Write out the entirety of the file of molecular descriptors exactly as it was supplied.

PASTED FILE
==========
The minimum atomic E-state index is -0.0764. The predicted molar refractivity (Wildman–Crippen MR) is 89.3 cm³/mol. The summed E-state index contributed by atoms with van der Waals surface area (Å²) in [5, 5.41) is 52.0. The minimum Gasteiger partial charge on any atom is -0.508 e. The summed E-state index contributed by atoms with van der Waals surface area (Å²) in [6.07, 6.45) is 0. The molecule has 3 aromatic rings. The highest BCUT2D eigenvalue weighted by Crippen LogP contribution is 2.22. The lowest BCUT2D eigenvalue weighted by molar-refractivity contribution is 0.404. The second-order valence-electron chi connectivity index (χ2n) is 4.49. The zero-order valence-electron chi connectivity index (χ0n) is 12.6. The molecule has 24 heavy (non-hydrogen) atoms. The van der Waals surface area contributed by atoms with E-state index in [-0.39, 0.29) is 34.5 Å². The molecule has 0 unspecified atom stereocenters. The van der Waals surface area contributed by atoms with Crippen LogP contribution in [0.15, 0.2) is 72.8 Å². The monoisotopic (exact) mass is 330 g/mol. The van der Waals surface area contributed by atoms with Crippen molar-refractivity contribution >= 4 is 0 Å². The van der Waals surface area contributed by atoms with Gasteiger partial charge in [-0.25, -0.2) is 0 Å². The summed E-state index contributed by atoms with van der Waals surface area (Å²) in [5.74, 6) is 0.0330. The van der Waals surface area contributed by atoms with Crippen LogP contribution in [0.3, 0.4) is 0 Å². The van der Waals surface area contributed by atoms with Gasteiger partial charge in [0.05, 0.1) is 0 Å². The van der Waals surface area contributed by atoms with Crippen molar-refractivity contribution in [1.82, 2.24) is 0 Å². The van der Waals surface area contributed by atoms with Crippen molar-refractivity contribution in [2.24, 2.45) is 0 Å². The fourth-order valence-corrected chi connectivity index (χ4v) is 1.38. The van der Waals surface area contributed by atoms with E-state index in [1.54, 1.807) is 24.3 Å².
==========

The minimum atomic E-state index is -0.0764. The predicted molar refractivity (Wildman–Crippen MR) is 89.3 cm³/mol. The summed E-state index contributed by atoms with van der Waals surface area (Å²) in [5, 5.41) is 52.0. The minimum Gasteiger partial charge on any atom is -0.508 e. The summed E-state index contributed by atoms with van der Waals surface area (Å²) in [6.07, 6.45) is 0. The molecule has 3 aromatic rings. The highest BCUT2D eigenvalue weighted by Crippen LogP contribution is 2.22. The lowest BCUT2D eigenvalue weighted by molar-refractivity contribution is 0.404. The second-order valence-electron chi connectivity index (χ2n) is 4.49. The zero-order valence-electron chi connectivity index (χ0n) is 12.6. The molecule has 24 heavy (non-hydrogen) atoms. The van der Waals surface area contributed by atoms with E-state index in [-0.39, 0.29) is 34.5 Å². The molecule has 0 unspecified atom stereocenters. The van der Waals surface area contributed by atoms with Crippen LogP contribution in [0.15, 0.2) is 72.8 Å². The monoisotopic (exact) mass is 330 g/mol. The van der Waals surface area contributed by atoms with Crippen molar-refractivity contribution >= 4 is 0 Å². The van der Waals surface area contributed by atoms with Gasteiger partial charge in [-0.25, -0.2) is 0 Å². The summed E-state index contributed by atoms with van der Waals surface area (Å²) in [5.74, 6) is 0.0330. The van der Waals surface area contributed by atoms with Crippen LogP contribution in [0.3, 0.4) is 0 Å². The van der Waals surface area contributed by atoms with Gasteiger partial charge in [0.05, 0.1) is 0 Å². The van der Waals surface area contributed by atoms with Crippen molar-refractivity contribution in [1.82, 2.24) is 0 Å². The van der Waals surface area contributed by atoms with Crippen molar-refractivity contribution in [2.24, 2.45) is 0 Å². The fourth-order valence-corrected chi connectivity index (χ4v) is 1.38. The van der Waals surface area contributed by atoms with E-state index in [1.54, 1.807) is 24.3 Å².